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Mega-motors will liquefy Norway`s natural gas

01 January, 2006

Mega-motors will liquefy Norway`s natural gas

Two of the world`s largest motors are being commissioned at a gas liquefaction plant on an island off the northern tip of Norway. The 65MW high-speed synchronous motors will be used to liquefy natural gas brought ashore through a 143km-long pipeline from an array of remotely-controlled production wells located on the seabed, 250-345m below the surface of the Barents Sea.

The £5bn Snøvit (Snow White) project is the first of its type in Europe. The liquefied gas will be shipped from the plant by a fleet of specially built tankers to customers - mainly in the US, Spain and France. The liquefied gas deliveries are scheduled to start late next year.and there will be about 70 shipments a year, with each 290m-long tanker carrying the equivalent of 870 million kWh of energy.

The massive motors and their matching converters, built by Siemens Large Drives division, are part of the liquefaction plant located on Melkøya island, near Hammerfest in the Arctic Circle. They will be driving compressors built by GE Nuovo Pignone in Italy. The compressor plant was assembled in Spain before being shipped by barge to Norway last year. The picture above shows one of the motors during construction.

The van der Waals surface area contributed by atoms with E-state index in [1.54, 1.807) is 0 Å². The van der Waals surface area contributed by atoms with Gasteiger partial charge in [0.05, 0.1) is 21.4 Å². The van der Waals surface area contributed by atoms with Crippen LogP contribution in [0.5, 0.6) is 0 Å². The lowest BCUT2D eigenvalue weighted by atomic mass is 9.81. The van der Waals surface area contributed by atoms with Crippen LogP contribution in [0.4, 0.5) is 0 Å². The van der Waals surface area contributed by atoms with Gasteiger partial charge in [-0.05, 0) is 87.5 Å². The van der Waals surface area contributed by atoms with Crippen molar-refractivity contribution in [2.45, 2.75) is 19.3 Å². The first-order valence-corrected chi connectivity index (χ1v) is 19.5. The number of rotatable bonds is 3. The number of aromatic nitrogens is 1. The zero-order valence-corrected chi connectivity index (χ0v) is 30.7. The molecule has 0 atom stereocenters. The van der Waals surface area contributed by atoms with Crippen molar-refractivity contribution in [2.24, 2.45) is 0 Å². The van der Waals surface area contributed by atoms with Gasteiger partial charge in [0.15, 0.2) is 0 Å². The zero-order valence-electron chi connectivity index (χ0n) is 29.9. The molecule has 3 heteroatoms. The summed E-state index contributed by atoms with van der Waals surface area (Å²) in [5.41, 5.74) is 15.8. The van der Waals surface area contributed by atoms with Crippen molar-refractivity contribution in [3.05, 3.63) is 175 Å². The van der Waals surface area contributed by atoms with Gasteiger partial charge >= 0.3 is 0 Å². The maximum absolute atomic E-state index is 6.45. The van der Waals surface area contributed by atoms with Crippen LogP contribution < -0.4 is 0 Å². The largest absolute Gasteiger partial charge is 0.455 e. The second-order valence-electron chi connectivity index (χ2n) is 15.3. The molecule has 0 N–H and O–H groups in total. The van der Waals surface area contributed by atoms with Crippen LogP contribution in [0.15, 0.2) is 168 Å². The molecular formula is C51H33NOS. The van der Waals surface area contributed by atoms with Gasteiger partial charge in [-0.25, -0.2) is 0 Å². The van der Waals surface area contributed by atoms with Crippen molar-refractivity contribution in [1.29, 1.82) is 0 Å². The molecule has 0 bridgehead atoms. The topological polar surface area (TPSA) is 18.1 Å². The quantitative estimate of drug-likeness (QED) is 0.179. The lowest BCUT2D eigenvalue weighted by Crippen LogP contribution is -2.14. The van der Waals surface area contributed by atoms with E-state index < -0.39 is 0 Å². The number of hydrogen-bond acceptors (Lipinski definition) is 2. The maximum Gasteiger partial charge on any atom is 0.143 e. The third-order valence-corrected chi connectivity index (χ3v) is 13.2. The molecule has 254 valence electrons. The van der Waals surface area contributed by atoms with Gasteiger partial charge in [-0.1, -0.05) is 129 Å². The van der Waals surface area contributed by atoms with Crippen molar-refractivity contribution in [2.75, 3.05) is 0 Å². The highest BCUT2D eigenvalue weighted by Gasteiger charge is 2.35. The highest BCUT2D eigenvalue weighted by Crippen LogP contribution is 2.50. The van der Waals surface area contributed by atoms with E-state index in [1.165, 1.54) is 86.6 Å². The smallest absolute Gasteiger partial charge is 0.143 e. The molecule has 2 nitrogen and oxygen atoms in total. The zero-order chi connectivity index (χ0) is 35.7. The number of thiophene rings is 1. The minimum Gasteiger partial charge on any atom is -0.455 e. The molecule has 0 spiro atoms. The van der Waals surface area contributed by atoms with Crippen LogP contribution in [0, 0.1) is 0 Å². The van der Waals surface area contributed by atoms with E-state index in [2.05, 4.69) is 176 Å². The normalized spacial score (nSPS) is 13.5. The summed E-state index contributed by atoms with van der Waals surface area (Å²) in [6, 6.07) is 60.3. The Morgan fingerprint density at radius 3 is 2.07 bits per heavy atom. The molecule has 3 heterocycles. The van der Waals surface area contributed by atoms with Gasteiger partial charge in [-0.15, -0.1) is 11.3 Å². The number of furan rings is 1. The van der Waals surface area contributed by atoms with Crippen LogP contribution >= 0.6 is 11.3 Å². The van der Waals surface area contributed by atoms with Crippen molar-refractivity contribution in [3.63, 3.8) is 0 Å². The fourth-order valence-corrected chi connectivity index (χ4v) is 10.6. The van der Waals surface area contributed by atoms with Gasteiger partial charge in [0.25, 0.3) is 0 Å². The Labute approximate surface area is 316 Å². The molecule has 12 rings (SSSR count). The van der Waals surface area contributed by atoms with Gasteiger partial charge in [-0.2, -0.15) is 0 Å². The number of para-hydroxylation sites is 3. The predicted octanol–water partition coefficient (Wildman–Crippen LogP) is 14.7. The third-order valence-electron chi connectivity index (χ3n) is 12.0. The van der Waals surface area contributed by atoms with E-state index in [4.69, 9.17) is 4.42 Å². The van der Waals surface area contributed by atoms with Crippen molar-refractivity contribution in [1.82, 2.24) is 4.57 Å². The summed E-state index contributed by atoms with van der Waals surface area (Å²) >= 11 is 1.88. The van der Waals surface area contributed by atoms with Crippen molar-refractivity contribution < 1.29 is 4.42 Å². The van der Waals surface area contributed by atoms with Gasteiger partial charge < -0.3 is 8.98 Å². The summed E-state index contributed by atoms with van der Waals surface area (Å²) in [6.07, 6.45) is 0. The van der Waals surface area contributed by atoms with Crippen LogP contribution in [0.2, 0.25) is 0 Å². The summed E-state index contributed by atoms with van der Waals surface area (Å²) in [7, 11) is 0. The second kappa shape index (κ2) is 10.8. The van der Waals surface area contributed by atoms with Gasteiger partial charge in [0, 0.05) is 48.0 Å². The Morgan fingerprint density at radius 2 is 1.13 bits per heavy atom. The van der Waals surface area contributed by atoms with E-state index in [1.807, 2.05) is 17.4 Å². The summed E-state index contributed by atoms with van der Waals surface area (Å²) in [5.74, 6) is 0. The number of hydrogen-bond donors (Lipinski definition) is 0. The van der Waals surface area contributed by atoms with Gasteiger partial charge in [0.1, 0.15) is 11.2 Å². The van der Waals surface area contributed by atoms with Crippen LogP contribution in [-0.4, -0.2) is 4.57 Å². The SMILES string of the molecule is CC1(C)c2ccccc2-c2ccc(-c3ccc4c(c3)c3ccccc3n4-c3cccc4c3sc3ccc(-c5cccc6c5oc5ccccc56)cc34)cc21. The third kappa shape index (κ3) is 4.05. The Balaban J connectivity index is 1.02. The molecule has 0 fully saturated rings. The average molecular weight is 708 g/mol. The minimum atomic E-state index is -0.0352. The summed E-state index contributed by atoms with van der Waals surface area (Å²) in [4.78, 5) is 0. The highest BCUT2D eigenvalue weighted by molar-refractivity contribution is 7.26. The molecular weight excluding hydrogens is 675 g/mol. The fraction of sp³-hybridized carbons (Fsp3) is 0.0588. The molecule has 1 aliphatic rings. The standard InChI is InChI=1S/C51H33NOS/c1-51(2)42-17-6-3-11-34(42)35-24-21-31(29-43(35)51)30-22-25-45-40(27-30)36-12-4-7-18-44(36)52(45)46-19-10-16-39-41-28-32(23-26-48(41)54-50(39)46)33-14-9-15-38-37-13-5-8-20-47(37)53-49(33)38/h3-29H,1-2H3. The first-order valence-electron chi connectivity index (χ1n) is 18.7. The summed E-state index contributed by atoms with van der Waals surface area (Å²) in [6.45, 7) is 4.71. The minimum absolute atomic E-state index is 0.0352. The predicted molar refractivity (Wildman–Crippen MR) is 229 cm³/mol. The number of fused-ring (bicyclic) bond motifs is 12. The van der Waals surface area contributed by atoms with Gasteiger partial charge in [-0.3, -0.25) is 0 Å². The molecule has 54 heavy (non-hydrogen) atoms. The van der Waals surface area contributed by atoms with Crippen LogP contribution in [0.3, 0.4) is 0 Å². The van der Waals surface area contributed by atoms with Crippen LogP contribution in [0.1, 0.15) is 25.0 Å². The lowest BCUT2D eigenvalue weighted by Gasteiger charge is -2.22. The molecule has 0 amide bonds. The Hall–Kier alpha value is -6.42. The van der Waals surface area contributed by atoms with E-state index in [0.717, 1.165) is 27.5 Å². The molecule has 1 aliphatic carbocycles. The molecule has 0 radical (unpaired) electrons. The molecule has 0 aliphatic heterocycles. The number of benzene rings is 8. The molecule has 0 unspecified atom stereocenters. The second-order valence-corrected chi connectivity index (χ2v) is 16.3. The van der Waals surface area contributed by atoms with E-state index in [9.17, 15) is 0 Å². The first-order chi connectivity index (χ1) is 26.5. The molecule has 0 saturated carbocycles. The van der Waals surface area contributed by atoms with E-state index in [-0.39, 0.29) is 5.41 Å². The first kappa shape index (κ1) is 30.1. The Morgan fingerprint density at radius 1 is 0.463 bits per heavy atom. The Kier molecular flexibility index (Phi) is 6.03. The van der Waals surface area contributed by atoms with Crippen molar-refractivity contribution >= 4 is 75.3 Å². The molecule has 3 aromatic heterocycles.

The first 65MW compressor will pre-cool the gas before it is liquefied by a 32MW compressor (also powered by a Siemens drive). The liquefied gas will then pass through the second 65MW "sub-cooling" system to produce the liquid gas at -163°C. During the compression process, the gas will undergo a 600-fold reduction in volume. The energy-intensive cooling process will require 1.5TWh of power to maintain production for 330 days a year. This power will be generated by five 45.8MW gas turbines.

Traditionally, large compressors have been driven by gas or steam turbines. But these turbines are available only in standard sizes, while variable-speed drives can be customised to suit the application. VSDs can also vary the throughput of the liquefaction plant to cope with changing demand or operating conditions. The electric drives are also easier to start up and shut down than turbines, and they are expected to be more reliable, and easier and cheaper to maintain.

The order for the compressor drives was worth about €18m to Siemens Large Machines, which built the motors at its Special Machines site in Berlin and assembled the frequency converters in Nuremberg. Siemens also supplied transformers, harmonic filters and digital closed-loop controllers for the project.




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